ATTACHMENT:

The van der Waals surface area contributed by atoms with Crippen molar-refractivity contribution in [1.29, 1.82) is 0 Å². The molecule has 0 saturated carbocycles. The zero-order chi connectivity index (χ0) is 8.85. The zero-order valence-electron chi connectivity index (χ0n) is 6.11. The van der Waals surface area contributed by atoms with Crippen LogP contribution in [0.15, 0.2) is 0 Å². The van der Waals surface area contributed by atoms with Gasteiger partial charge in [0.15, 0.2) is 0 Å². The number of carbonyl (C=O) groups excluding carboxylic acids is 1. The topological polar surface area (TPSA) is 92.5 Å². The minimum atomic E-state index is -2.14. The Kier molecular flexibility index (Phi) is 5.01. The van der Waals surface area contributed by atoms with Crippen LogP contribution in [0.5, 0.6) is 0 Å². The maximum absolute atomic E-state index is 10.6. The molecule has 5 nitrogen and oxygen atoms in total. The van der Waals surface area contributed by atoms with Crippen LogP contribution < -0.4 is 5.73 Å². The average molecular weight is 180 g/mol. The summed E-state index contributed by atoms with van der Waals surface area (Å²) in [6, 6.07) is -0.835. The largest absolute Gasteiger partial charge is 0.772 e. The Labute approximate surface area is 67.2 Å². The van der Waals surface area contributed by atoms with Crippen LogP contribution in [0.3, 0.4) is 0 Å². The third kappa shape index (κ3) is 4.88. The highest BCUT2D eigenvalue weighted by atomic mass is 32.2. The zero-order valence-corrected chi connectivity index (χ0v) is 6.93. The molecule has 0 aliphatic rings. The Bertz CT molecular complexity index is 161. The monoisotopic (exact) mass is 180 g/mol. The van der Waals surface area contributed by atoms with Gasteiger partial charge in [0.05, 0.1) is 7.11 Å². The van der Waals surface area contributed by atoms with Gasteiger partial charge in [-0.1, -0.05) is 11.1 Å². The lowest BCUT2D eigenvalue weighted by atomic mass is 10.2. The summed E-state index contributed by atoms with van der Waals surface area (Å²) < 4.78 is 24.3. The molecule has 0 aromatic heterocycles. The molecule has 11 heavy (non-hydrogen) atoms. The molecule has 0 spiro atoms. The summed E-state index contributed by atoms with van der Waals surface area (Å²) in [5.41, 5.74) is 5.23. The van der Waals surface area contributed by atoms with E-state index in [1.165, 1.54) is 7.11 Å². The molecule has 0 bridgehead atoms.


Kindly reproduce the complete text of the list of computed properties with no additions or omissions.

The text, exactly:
The van der Waals surface area contributed by atoms with Crippen molar-refractivity contribution in [1.29, 1.82) is 0 Å². The molecule has 0 saturated carbocycles. The zero-order chi connectivity index (χ0) is 8.85. The zero-order valence-electron chi connectivity index (χ0n) is 6.11. The van der Waals surface area contributed by atoms with Crippen LogP contribution in [0.15, 0.2) is 0 Å². The van der Waals surface area contributed by atoms with Gasteiger partial charge in [0.15, 0.2) is 0 Å². The number of carbonyl (C=O) groups excluding carboxylic acids is 1. The topological polar surface area (TPSA) is 92.5 Å². The minimum atomic E-state index is -2.14. The Kier molecular flexibility index (Phi) is 5.01. The van der Waals surface area contributed by atoms with Crippen LogP contribution in [0.5, 0.6) is 0 Å². The maximum absolute atomic E-state index is 10.6. The molecule has 5 nitrogen and oxygen atoms in total. The van der Waals surface area contributed by atoms with Crippen LogP contribution < -0.4 is 5.73 Å². The average molecular weight is 180 g/mol. The summed E-state index contributed by atoms with van der Waals surface area (Å²) in [6, 6.07) is -0.835. The largest absolute Gasteiger partial charge is 0.772 e. The Labute approximate surface area is 67.2 Å². The van der Waals surface area contributed by atoms with Crippen LogP contribution in [0.3, 0.4) is 0 Å². The third kappa shape index (κ3) is 4.88. The highest BCUT2D eigenvalue weighted by atomic mass is 32.2. The zero-order valence-corrected chi connectivity index (χ0v) is 6.93. The molecule has 0 aliphatic rings. The Bertz CT molecular complexity index is 161. The monoisotopic (exact) mass is 180 g/mol. The van der Waals surface area contributed by atoms with Gasteiger partial charge in [0.05, 0.1) is 7.11 Å². The van der Waals surface area contributed by atoms with Gasteiger partial charge in [-0.1, -0.05) is 11.1 Å². The lowest BCUT2D eigenvalue weighted by atomic mass is 10.2. The summed E-state index contributed by atoms with van der Waals surface area (Å²) < 4.78 is 24.3. The molecule has 0 aromatic heterocycles. The molecule has 11 heavy (non-hydrogen) atoms. The molecule has 0 spiro atoms. The summed E-state index contributed by atoms with van der Waals surface area (Å²) in [5.41, 5.74) is 5.23. The van der Waals surface area contributed by atoms with E-state index in [1.165, 1.54) is 7.11 Å². The molecule has 0 bridgehead atoms.